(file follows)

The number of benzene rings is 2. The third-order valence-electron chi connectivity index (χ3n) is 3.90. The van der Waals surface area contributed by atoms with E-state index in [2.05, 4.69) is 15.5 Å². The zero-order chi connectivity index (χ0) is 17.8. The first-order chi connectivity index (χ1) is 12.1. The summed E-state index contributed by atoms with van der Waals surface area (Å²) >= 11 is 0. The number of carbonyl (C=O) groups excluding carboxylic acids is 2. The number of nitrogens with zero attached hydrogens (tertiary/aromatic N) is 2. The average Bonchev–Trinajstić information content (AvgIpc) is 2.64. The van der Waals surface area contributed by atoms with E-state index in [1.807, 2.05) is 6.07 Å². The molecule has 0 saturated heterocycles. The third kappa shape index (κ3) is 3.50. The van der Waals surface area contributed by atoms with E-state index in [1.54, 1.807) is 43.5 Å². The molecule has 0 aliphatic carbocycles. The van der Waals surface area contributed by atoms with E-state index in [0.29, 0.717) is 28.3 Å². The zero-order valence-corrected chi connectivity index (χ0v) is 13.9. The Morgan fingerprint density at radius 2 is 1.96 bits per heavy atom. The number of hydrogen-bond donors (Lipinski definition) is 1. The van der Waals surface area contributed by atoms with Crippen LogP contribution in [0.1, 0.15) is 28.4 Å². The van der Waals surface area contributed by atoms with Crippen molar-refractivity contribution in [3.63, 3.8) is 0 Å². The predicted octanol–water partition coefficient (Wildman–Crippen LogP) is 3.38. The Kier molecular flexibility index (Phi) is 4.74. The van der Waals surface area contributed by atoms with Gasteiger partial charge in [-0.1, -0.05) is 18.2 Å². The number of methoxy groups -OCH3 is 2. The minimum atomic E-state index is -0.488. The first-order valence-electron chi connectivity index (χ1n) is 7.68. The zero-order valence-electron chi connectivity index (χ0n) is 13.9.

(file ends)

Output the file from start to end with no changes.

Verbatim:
The number of benzene rings is 2. The third-order valence-electron chi connectivity index (χ3n) is 3.90. The van der Waals surface area contributed by atoms with E-state index in [2.05, 4.69) is 15.5 Å². The zero-order chi connectivity index (χ0) is 17.8. The first-order chi connectivity index (χ1) is 12.1. The summed E-state index contributed by atoms with van der Waals surface area (Å²) >= 11 is 0. The number of carbonyl (C=O) groups excluding carboxylic acids is 2. The number of nitrogens with zero attached hydrogens (tertiary/aromatic N) is 2. The average Bonchev–Trinajstić information content (AvgIpc) is 2.64. The van der Waals surface area contributed by atoms with E-state index in [1.807, 2.05) is 6.07 Å². The molecule has 0 saturated heterocycles. The third kappa shape index (κ3) is 3.50. The van der Waals surface area contributed by atoms with E-state index in [1.54, 1.807) is 43.5 Å². The molecule has 0 aliphatic carbocycles. The van der Waals surface area contributed by atoms with E-state index in [0.29, 0.717) is 28.3 Å². The zero-order valence-corrected chi connectivity index (χ0v) is 13.9. The Morgan fingerprint density at radius 2 is 1.96 bits per heavy atom. The number of hydrogen-bond donors (Lipinski definition) is 1. The van der Waals surface area contributed by atoms with Crippen LogP contribution in [0.1, 0.15) is 28.4 Å². The van der Waals surface area contributed by atoms with Crippen molar-refractivity contribution in [3.63, 3.8) is 0 Å². The predicted octanol–water partition coefficient (Wildman–Crippen LogP) is 3.38. The Kier molecular flexibility index (Phi) is 4.74. The van der Waals surface area contributed by atoms with Gasteiger partial charge in [-0.1, -0.05) is 18.2 Å². The number of methoxy groups -OCH3 is 2. The minimum atomic E-state index is -0.488. The first-order valence-electron chi connectivity index (χ1n) is 7.68. The zero-order valence-electron chi connectivity index (χ0n) is 13.9.